Competitive Review

Once you've decided on a niche to target, you then need to determine the level of competition within that niche. No matter how good the SEO, if your competitors offer a better service, you're unlikely to see the payoff for all your hard work getting high rankings.


A SWOT analysis can help you determine how your site compares to those already in the niche.

SWOT stands for Strengths, Weaknesses, Opportunities and Threats. You perform this analysis on your own site, and those of your competitors.

SEO SWOT Method:

  • Query the serps for the keywords you want to rank for
  • Pick out the top few sites in your niche. The top sites will usually appear under a mix of keyword terms relating to your niche
  • Determine the strengths and weaknesses of the competition
  • Determine the strengths and weaknesses of your own site

This exercise need not take long. Whilst you can can go into incredible detail with a swot analysis, the key points are to identify what you are good at, and what the competition is good at. You're not looking at the SEO elements, you're looking at the service or product offering. If your site is informational, then look at the quality and quantity of information they offer.

Are there areas where you are better than the competition? If you can't find an area where you are better than the competition, either refine the niche you're targeting, choose another niche, or figure out a way to be *markedly* better than the other guys. Out-ranking them won't really help in the long run, because searchers seldom stop at the first site they find. They compare sites against each other.

This is why you don't necessarily need to outrank a site that offers a poorer service than you do, early in your campaign. You simply need to position against it. For example, your TITLE tag could be worded to show how your offer is better than theirs.

By going through this exercise, you'll also get a good feel for opportunities, and the level of competitive threat.

Barriers To Entry Are Your Friend

On the web, there are few barriers to entry. Anyone can start a website and copy your idea.

However, not everyone can start a Google. Or an Amazon. Or a Facebook. Those companies have barriers to entry in their markets, mostly to do with the scale of operations. It is very expensive to do what they do, and they're also entrenched as long-time crowd favorites. This barrier to entry plays to their advantage, and make s it very difficult to unseat them. Also, being the biggest, they also tend to grab the lion-share of revenue in their space.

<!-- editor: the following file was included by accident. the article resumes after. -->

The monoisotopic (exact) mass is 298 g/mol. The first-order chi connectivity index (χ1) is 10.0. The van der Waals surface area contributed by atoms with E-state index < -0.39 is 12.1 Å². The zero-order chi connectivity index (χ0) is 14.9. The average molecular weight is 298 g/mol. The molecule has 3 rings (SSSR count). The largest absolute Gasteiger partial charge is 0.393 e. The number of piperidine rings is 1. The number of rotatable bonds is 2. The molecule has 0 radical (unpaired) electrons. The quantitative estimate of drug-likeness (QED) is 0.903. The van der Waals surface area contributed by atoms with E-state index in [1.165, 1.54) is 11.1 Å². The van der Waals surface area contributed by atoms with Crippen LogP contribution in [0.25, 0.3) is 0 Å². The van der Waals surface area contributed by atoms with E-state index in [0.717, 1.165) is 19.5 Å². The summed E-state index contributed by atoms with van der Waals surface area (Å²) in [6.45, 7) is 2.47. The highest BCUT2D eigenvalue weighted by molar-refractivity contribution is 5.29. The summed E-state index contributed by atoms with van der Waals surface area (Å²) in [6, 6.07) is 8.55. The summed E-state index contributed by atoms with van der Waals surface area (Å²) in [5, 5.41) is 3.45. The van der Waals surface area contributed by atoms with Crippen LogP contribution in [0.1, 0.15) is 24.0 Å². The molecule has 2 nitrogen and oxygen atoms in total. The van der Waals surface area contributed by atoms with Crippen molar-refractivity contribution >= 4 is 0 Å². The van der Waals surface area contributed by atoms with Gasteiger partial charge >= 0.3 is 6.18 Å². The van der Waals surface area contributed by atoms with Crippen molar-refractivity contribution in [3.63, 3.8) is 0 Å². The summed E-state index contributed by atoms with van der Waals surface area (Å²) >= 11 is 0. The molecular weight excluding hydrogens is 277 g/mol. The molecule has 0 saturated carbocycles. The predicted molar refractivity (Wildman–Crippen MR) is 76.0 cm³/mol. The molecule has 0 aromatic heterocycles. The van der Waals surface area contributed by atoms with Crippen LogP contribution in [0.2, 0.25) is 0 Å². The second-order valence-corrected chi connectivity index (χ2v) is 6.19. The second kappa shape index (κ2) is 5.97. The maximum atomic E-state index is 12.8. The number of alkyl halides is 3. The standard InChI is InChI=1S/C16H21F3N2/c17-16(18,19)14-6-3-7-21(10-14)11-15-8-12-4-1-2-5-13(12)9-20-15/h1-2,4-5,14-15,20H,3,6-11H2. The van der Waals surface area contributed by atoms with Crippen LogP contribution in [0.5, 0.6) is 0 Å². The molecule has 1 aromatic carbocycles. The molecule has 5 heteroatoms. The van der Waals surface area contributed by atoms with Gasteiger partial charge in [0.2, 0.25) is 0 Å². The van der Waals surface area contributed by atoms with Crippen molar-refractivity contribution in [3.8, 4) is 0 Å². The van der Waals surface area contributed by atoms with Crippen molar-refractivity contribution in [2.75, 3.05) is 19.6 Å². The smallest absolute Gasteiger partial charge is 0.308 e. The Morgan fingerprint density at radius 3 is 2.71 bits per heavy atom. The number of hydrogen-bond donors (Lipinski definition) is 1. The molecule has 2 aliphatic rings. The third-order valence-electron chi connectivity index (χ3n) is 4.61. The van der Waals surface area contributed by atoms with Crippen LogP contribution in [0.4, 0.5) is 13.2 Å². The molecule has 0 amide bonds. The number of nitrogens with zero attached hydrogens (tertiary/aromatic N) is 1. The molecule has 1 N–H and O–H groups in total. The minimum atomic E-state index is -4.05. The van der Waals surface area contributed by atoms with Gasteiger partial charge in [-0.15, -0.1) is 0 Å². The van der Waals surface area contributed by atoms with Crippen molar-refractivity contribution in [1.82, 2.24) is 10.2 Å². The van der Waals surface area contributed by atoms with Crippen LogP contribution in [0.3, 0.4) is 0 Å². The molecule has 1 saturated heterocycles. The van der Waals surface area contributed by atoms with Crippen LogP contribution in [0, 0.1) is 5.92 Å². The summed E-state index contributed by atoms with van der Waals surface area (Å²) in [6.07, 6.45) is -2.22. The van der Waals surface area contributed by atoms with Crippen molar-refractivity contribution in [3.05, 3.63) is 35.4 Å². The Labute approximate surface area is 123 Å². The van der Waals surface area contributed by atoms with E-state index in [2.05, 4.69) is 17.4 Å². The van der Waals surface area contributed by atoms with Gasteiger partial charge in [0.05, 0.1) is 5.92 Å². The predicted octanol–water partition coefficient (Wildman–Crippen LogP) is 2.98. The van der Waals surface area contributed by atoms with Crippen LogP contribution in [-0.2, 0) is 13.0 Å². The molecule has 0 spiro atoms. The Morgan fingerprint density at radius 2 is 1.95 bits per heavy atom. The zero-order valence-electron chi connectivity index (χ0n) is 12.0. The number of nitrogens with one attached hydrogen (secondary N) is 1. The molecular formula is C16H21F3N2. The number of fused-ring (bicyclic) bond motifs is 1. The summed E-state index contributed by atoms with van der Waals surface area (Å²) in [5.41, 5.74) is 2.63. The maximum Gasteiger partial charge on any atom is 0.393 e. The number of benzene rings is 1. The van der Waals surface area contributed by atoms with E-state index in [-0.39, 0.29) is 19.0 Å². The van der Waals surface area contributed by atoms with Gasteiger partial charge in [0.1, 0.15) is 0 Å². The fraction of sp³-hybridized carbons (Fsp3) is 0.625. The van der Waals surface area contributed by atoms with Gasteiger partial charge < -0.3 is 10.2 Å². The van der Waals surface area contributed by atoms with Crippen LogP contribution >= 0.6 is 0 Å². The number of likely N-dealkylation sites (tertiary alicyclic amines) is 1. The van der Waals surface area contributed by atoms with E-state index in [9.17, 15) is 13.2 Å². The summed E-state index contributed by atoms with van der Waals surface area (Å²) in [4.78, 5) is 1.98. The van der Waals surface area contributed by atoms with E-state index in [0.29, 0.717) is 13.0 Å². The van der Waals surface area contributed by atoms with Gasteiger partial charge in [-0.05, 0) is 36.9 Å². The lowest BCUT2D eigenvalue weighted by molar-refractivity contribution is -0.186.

Try to look for barriers to entry than are you can get over, but others can't. Is there something that will make it difficult for new entrants to follow you? Can you spend more money, or partner with someone to make your offer difficult top emulate? Can you leverage your personal reputation?

If so, you stand a good chance of fending off competitive threats from latecomers.

Beware Of Well Resourced Competitors

Can your competitors outspend you? Do they have more people working for them? Do they have waves of writers producing content and spreading the word?

It is difficult, although not impossible, to compete with such sites. You can work smarter. You can be more efficient. But your task will be harder than if your competitors have a similar level of resources to you.

In SEO terms, check out Mike Grehan's "Filthy Linking Rich" (PDF) for reasons why the rich get richer, especially in terms of SEO.

Perceptual Mapping

Perceptual mapping is a graphical technique that attempts to visually display the perceptions of potential customers. Typically the position of a product, product line, brand, or company is displayed relative to their competition.

Perceptual maps are very useful for finding unserved markets.

The Wikipedia example is a good one:

Cars that are positioned close to each other are seen as similar on the relevant dimensions by the consumer. For example consumers see Buick, Chrysler, and Oldsmobile as similar. They are close competitors and form a competitive grouping. A company considering the introduction of a new model will look for an area on the map free from competitors. Some perceptual maps use different size circles to indicate the sales volume or market share of the various competing products.

Do likewise for your niche, and look for areas of clear space. That's where the opportunity lies

Published: June 4, 2009 by A Reader in marketing


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